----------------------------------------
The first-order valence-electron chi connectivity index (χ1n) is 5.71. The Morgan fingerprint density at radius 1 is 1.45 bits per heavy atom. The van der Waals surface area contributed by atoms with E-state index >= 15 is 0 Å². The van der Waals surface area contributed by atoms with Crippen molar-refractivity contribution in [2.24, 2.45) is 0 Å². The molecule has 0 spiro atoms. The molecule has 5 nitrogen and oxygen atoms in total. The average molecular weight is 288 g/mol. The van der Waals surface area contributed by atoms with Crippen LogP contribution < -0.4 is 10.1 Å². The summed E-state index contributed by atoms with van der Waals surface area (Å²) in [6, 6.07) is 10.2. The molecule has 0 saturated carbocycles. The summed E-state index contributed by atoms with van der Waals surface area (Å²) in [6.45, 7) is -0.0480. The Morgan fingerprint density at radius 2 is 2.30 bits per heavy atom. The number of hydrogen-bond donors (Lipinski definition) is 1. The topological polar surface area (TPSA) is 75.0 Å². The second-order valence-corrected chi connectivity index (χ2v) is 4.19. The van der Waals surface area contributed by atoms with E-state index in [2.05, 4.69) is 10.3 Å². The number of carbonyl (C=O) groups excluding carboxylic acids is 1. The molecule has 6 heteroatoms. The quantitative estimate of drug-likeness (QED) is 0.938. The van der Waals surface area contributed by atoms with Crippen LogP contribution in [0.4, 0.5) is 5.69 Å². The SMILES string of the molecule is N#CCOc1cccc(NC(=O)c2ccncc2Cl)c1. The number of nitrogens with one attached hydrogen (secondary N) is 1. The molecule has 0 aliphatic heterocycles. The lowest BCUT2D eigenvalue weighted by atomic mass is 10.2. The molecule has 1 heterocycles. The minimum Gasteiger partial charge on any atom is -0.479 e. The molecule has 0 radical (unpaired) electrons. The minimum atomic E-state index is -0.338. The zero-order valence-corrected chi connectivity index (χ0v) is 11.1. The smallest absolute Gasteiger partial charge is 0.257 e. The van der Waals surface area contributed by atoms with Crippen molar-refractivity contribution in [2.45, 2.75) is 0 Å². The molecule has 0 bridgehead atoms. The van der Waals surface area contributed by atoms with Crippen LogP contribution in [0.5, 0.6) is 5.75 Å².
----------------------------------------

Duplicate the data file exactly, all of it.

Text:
The first-order valence-electron chi connectivity index (χ1n) is 5.71. The Morgan fingerprint density at radius 1 is 1.45 bits per heavy atom. The van der Waals surface area contributed by atoms with E-state index >= 15 is 0 Å². The van der Waals surface area contributed by atoms with Crippen molar-refractivity contribution in [2.24, 2.45) is 0 Å². The molecule has 0 spiro atoms. The molecule has 5 nitrogen and oxygen atoms in total. The average molecular weight is 288 g/mol. The van der Waals surface area contributed by atoms with Crippen LogP contribution < -0.4 is 10.1 Å². The summed E-state index contributed by atoms with van der Waals surface area (Å²) in [6, 6.07) is 10.2. The molecule has 0 saturated carbocycles. The summed E-state index contributed by atoms with van der Waals surface area (Å²) in [6.45, 7) is -0.0480. The Morgan fingerprint density at radius 2 is 2.30 bits per heavy atom. The number of hydrogen-bond donors (Lipinski definition) is 1. The topological polar surface area (TPSA) is 75.0 Å². The second-order valence-corrected chi connectivity index (χ2v) is 4.19. The van der Waals surface area contributed by atoms with E-state index in [2.05, 4.69) is 10.3 Å². The number of carbonyl (C=O) groups excluding carboxylic acids is 1. The molecule has 6 heteroatoms. The quantitative estimate of drug-likeness (QED) is 0.938. The van der Waals surface area contributed by atoms with Crippen LogP contribution in [0.4, 0.5) is 5.69 Å². The SMILES string of the molecule is N#CCOc1cccc(NC(=O)c2ccncc2Cl)c1. The number of nitrogens with one attached hydrogen (secondary N) is 1. The molecule has 0 aliphatic heterocycles. The lowest BCUT2D eigenvalue weighted by atomic mass is 10.2. The molecule has 1 heterocycles. The minimum Gasteiger partial charge on any atom is -0.479 e. The molecule has 0 radical (unpaired) electrons. The minimum atomic E-state index is -0.338. The zero-order valence-corrected chi connectivity index (χ0v) is 11.1. The smallest absolute Gasteiger partial charge is 0.257 e. The van der Waals surface area contributed by atoms with Crippen molar-refractivity contribution in [2.45, 2.75) is 0 Å². The molecule has 0 bridgehead atoms. The van der Waals surface area contributed by atoms with Crippen LogP contribution in [0.5, 0.6) is 5.75 Å².